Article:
Sunday, May 4, 2008



I am usually very positive about our experiences with Madeleine's treatment. I'm so very proud of my daughter. She is beautiful. She is capable. She is smart and charming. She is caring and empathetic. She is sweet and kind. She is friendly. And she is really really cute.

I love her little leg. I love it because it is part of her. Because she is affectionate toward it. Because her little heal looks just as it did prior to surgery.

I wish she had a foot. I don't admit this readily because it is morbid and unnecessary. I want to have moved on and I guess in a sense I have. But in my heart of hearts I wish that my little girl did not have to go through this life with a different form than others.

Last night I was thinking how great it would be if Madeleine could regrow her fibula bone. Her leg would slowly become longer and her little foot would sprout out the end and be completely functional.

In nature some creatures can do this: worms, starfish, salamanders (see below). I'm sorry to my readers who have children with upcoming surgeries. I message to you: Your child will amaze you. They will inspire people everywhere. They will exceed your expectations. I know this because that is how my daughter is. However, I still wish she had her foot. sometimes.

Newts and Salamanders
can regenerate a missing tail, legs, even eyes. This remarkable ability is
particularly pronounced in the larval stage. For this reason, larval salamanders
are favorites for doing research on regeneration. For example, cutting the tail
off a larval salamander initiates the following sequence of events:
A layer
of epidermal cells grows over and covers the stump.
A mass of
undifferentiated cells — called the blastema — develops just beneath.
and cartilage form in the regrowing tail.
and spinal cord grow out into the regrowing tail.
After a few weeks, a new,
fully-functional and anatomically-correct tail is complete.
The MechanismFor
years, it has been unclear as to whether this regeneration depends on
population of
stem cells
that have resided in the animal body prepared for such an event
(as occurs in the hydra) or
the dedifferentiation of specialized cells, e.g.
muscle and cartilage cells, in the stump.
The answer appears to be both.
Stem cells in the spinal cord migrate into the regrowing tail and
differentiate into several cell types, including muscle and cartilage. Although
the stem cells are
they are able to develop into
Muscle cells in the stump migrate into the blastema while
reentering the
to produce thousands of descendants;
dedifferentiate as they do
so; that is, they lose the characteristic proteins, etc. of muscle
Even though there is as yet no sign of a tail, its final pattern is
established during this process for if the blastema is removed and transplanted
elsewhere, it will continue the process of regenerating a tail.
Finally the
cells of the blastema differentiate into all the cell types — nerve, muscle,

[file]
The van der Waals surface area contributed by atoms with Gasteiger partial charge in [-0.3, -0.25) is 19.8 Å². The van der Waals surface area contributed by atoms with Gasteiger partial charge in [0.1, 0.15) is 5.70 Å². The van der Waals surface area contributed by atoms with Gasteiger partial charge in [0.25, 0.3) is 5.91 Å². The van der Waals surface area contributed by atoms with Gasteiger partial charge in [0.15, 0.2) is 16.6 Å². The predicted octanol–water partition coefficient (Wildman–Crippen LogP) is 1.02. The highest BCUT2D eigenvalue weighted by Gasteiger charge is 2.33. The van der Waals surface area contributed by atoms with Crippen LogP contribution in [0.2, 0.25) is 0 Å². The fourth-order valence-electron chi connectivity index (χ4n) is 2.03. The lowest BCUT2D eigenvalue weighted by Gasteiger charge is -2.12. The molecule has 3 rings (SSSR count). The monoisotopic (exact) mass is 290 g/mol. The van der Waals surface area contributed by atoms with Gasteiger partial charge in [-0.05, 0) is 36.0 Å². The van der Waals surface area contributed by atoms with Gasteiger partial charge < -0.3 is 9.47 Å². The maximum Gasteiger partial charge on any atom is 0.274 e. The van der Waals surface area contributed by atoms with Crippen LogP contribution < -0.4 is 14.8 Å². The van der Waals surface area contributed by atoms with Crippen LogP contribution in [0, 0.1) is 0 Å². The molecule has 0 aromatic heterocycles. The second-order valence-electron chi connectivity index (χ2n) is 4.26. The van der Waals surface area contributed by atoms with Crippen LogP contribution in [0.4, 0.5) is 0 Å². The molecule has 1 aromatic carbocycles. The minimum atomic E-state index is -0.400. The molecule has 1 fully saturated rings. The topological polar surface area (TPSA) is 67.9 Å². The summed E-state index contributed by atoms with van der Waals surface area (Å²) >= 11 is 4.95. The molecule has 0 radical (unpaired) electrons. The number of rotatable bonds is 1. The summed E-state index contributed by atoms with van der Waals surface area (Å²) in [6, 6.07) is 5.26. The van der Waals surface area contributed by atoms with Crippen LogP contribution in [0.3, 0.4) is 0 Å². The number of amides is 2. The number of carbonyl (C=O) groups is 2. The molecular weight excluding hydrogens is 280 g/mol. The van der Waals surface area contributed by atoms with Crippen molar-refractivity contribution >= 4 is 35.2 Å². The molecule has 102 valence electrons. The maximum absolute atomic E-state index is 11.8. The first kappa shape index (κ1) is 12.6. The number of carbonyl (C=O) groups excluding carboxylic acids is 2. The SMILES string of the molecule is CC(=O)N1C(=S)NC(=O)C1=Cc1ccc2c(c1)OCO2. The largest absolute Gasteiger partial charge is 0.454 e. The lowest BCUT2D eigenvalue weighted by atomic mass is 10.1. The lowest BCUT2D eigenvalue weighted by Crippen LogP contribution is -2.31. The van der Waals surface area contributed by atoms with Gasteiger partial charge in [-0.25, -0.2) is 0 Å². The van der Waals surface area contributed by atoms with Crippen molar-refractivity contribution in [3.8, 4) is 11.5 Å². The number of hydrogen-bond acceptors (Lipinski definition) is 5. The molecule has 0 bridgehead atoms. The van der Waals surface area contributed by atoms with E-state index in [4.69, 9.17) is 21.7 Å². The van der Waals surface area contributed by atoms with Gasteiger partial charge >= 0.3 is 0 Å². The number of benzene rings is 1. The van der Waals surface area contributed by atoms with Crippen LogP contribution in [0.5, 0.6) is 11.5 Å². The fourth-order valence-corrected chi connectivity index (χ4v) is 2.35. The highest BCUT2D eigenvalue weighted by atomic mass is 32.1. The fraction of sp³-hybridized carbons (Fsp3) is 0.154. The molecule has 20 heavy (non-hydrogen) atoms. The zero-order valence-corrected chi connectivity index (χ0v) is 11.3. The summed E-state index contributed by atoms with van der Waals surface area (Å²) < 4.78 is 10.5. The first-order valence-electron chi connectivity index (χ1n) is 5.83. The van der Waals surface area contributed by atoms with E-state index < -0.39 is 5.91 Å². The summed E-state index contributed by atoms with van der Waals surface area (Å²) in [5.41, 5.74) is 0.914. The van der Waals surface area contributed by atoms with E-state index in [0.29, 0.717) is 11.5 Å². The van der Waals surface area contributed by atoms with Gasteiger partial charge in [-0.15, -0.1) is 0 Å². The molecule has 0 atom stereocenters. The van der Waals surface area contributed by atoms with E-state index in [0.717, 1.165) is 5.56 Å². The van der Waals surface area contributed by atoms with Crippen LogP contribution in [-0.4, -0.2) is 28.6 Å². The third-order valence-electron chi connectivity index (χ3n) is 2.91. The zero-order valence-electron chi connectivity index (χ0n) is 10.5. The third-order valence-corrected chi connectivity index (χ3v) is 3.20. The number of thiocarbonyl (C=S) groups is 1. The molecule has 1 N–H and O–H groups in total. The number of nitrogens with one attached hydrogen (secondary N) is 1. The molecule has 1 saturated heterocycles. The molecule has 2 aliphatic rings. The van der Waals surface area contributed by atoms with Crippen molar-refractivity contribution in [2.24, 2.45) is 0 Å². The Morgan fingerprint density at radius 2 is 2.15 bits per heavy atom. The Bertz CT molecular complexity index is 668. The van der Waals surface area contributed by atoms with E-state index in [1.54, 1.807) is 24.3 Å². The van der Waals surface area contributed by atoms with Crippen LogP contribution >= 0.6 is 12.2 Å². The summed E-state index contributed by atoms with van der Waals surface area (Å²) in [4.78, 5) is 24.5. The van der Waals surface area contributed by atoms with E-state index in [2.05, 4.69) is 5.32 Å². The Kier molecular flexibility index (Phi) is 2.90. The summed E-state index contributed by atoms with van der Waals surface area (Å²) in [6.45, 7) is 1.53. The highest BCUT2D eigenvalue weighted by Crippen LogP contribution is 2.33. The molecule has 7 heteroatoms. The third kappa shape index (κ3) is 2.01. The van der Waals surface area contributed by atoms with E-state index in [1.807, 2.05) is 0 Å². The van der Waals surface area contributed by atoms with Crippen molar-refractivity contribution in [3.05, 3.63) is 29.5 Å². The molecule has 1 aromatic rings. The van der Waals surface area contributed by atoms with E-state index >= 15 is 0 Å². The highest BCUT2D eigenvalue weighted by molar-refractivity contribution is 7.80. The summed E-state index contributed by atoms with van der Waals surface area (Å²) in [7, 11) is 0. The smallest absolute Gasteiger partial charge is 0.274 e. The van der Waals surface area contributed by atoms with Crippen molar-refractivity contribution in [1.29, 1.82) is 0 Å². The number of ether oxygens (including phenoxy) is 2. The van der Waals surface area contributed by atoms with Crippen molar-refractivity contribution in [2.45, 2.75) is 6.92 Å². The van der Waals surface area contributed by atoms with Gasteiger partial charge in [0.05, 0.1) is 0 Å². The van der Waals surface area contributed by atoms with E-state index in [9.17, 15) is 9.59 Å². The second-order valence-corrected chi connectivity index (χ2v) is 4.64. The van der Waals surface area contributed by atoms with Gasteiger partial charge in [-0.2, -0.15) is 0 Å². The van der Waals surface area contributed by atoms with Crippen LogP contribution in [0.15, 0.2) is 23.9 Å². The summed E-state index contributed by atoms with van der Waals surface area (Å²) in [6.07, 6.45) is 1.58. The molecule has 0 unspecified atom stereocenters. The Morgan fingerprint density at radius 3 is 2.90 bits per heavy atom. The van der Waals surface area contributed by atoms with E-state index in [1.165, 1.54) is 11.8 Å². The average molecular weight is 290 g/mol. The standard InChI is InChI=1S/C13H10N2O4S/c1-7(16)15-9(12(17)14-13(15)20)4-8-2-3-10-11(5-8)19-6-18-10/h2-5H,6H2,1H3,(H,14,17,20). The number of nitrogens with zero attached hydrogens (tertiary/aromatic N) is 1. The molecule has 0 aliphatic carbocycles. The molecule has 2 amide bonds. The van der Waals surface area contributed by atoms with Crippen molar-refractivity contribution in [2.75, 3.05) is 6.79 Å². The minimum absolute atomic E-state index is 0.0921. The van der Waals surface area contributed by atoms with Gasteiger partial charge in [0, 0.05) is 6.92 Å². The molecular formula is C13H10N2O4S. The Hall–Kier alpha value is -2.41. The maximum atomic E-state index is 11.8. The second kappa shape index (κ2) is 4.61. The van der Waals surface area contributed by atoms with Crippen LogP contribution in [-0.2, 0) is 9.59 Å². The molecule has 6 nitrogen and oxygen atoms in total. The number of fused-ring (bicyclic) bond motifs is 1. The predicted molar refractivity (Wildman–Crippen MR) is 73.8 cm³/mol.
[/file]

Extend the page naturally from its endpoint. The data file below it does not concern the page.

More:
cartilage, skin — used to build the regenerated tail.
Don't we
wish that we had the same powers of regeneration that salamanders do: able to
regenerate a severed spinal cord or grow a new heart!
But unfortunately, we
cannot. We can regenerate some skin and a large amount of liver. But that's
about it.
Just why we are so limited is not known (but is the subject of
intense research). Much of the excitement of research on
is because of the hope that they may provide a means of regrowing
damaged or lost tissues or even organs.
Genetic Control of RegenerationA
number of genes have been found to implicated in regeneration. One of the most
potent of these is Wnt.
Injection of agents (e.g.
RNA molecules
) that interfere with the Wnt/β-catenin

blocks limb regeneration in salamanders and
promotes head
formation in
, while
injection of agents that enhance the Wnt/β-catenin
enable chicks (that, like mammals, are normally incapable of
regenerating limbs) to regenerate a wing;
cause a regenerating planarian to
form a tail where a head should go.


The DeShaw Family said...

Niki, this is one of the most touching things I've read in a long time. You're such a warm, loving mom and you say things in such a way that it really gets under my skin sometimes. The skin near my heart, that is. :)


NerdyMom said...

I understand in so many ways. My daughter was born missing most of her left arm - experts think a small blip in her heart prevented it from growing early on in the womb - possibly between four and six weeks of gestation.

On most days I'm pretty good and I just love my girl for who she is. There are days here and there where I would do ANYTHING to give her an elbow and a hand. She just turned 29 months old - so she isn't that much older than Madeleine.

Our kids are incredible and I'm so happy to have found your blog. If it's okay, I'd love to link my blog to yours. (

Have a wonderful weekend!

Niki said...

Thanks Julie. :)

Hi Nerdymom, I don't mind if you link to me at all. I appreciate the fact that there are others out there who have similar experiences. People are born with missing limbs and usually that makes them extra extra special as I'm sure your daughter is.